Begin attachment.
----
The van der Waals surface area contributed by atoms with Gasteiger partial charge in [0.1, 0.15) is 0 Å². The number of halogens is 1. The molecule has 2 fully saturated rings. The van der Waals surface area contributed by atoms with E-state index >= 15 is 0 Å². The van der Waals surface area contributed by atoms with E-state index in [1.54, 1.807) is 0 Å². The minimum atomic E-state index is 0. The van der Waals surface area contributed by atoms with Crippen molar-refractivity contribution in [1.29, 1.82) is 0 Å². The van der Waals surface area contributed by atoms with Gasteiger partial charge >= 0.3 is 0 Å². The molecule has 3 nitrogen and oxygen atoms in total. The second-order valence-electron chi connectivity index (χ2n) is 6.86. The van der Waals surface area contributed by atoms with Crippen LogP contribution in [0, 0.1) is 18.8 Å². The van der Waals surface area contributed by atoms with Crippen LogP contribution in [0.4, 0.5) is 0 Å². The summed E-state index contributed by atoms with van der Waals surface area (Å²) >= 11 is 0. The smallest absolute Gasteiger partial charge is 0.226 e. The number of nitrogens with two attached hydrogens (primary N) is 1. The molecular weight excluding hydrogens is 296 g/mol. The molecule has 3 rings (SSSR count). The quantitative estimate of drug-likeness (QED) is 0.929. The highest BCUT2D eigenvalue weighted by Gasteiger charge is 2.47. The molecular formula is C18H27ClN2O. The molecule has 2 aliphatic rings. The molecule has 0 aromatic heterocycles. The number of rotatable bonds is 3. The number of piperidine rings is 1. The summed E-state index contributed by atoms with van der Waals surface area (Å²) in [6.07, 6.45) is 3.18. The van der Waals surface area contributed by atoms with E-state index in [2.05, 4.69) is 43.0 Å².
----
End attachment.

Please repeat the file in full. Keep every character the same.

The van der Waals surface area contributed by atoms with Gasteiger partial charge in [0.1, 0.15) is 0 Å². The number of halogens is 1. The molecule has 2 fully saturated rings. The van der Waals surface area contributed by atoms with E-state index >= 15 is 0 Å². The van der Waals surface area contributed by atoms with E-state index in [1.54, 1.807) is 0 Å². The minimum atomic E-state index is 0. The van der Waals surface area contributed by atoms with Crippen molar-refractivity contribution in [1.29, 1.82) is 0 Å². The van der Waals surface area contributed by atoms with Gasteiger partial charge >= 0.3 is 0 Å². The molecule has 3 nitrogen and oxygen atoms in total. The second-order valence-electron chi connectivity index (χ2n) is 6.86. The van der Waals surface area contributed by atoms with Crippen LogP contribution in [0, 0.1) is 18.8 Å². The van der Waals surface area contributed by atoms with Crippen LogP contribution in [0.4, 0.5) is 0 Å². The summed E-state index contributed by atoms with van der Waals surface area (Å²) >= 11 is 0. The smallest absolute Gasteiger partial charge is 0.226 e. The number of nitrogens with two attached hydrogens (primary N) is 1. The molecular weight excluding hydrogens is 296 g/mol. The molecule has 3 rings (SSSR count). The quantitative estimate of drug-likeness (QED) is 0.929. The highest BCUT2D eigenvalue weighted by Gasteiger charge is 2.47. The molecular formula is C18H27ClN2O. The molecule has 2 aliphatic rings. The molecule has 0 aromatic heterocycles. The number of rotatable bonds is 3. The number of piperidine rings is 1. The summed E-state index contributed by atoms with van der Waals surface area (Å²) in [6.07, 6.45) is 3.18. The van der Waals surface area contributed by atoms with E-state index in [2.05, 4.69) is 43.0 Å².